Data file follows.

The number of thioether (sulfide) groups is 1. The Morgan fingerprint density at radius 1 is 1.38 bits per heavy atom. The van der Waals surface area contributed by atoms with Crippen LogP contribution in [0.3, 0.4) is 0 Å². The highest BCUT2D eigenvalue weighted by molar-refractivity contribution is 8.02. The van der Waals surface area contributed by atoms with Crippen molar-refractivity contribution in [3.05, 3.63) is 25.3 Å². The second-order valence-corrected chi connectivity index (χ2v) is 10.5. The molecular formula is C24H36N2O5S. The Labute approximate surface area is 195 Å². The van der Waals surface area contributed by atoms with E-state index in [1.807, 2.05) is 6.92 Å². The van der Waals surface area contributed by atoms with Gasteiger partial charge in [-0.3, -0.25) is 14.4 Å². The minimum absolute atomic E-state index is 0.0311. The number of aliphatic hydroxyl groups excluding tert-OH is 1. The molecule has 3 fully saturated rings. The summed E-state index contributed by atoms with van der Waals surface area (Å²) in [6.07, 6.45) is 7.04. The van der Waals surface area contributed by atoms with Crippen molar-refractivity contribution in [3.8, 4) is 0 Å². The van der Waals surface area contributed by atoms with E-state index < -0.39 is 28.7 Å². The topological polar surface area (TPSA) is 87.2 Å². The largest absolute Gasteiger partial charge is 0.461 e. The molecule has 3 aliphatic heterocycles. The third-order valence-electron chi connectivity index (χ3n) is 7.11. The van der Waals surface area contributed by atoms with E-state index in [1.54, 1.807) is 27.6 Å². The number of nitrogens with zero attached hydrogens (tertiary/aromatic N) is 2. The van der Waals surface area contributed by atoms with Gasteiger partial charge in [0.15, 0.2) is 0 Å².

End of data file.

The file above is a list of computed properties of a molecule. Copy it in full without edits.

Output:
The number of thioether (sulfide) groups is 1. The Morgan fingerprint density at radius 1 is 1.38 bits per heavy atom. The van der Waals surface area contributed by atoms with Crippen LogP contribution in [0.3, 0.4) is 0 Å². The highest BCUT2D eigenvalue weighted by molar-refractivity contribution is 8.02. The van der Waals surface area contributed by atoms with Crippen molar-refractivity contribution in [3.05, 3.63) is 25.3 Å². The second-order valence-corrected chi connectivity index (χ2v) is 10.5. The molecular formula is C24H36N2O5S. The Labute approximate surface area is 195 Å². The van der Waals surface area contributed by atoms with E-state index in [1.807, 2.05) is 6.92 Å². The van der Waals surface area contributed by atoms with Gasteiger partial charge in [-0.3, -0.25) is 14.4 Å². The minimum absolute atomic E-state index is 0.0311. The number of aliphatic hydroxyl groups excluding tert-OH is 1. The molecule has 3 fully saturated rings. The summed E-state index contributed by atoms with van der Waals surface area (Å²) in [6.07, 6.45) is 7.04. The van der Waals surface area contributed by atoms with Crippen molar-refractivity contribution in [3.8, 4) is 0 Å². The van der Waals surface area contributed by atoms with E-state index < -0.39 is 28.7 Å². The topological polar surface area (TPSA) is 87.2 Å². The largest absolute Gasteiger partial charge is 0.461 e. The molecule has 3 aliphatic heterocycles. The third-order valence-electron chi connectivity index (χ3n) is 7.11. The van der Waals surface area contributed by atoms with E-state index in [1.54, 1.807) is 27.6 Å². The number of nitrogens with zero attached hydrogens (tertiary/aromatic N) is 2. The van der Waals surface area contributed by atoms with Gasteiger partial charge in [0.15, 0.2) is 0 Å².